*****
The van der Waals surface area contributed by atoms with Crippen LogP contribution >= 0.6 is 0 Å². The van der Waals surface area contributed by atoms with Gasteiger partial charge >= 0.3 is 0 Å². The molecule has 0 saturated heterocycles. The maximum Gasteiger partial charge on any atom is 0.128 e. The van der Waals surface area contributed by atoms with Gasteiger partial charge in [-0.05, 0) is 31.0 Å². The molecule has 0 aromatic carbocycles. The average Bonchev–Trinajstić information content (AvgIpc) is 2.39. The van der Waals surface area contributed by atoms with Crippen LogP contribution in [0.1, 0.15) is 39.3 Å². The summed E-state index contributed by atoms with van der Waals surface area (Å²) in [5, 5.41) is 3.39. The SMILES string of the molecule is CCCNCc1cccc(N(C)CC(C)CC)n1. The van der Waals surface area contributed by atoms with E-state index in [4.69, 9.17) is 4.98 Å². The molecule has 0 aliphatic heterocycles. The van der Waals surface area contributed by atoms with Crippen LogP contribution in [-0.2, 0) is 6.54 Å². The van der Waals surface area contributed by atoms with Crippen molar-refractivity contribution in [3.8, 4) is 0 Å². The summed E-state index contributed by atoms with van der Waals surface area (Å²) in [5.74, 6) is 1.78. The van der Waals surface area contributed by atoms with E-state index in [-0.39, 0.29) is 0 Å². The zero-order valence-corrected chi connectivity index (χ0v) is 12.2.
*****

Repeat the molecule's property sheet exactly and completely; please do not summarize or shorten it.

The van der Waals surface area contributed by atoms with Crippen LogP contribution >= 0.6 is 0 Å². The van der Waals surface area contributed by atoms with Gasteiger partial charge >= 0.3 is 0 Å². The molecule has 0 saturated heterocycles. The maximum Gasteiger partial charge on any atom is 0.128 e. The van der Waals surface area contributed by atoms with Gasteiger partial charge in [-0.05, 0) is 31.0 Å². The molecule has 0 aromatic carbocycles. The average Bonchev–Trinajstić information content (AvgIpc) is 2.39. The van der Waals surface area contributed by atoms with Crippen LogP contribution in [0.1, 0.15) is 39.3 Å². The summed E-state index contributed by atoms with van der Waals surface area (Å²) in [5, 5.41) is 3.39. The SMILES string of the molecule is CCCNCc1cccc(N(C)CC(C)CC)n1. The van der Waals surface area contributed by atoms with E-state index in [4.69, 9.17) is 4.98 Å². The molecule has 0 aliphatic heterocycles. The van der Waals surface area contributed by atoms with Crippen LogP contribution in [-0.2, 0) is 6.54 Å². The van der Waals surface area contributed by atoms with Crippen molar-refractivity contribution in [3.8, 4) is 0 Å². The summed E-state index contributed by atoms with van der Waals surface area (Å²) in [5.74, 6) is 1.78. The van der Waals surface area contributed by atoms with E-state index in [-0.39, 0.29) is 0 Å². The zero-order valence-corrected chi connectivity index (χ0v) is 12.2.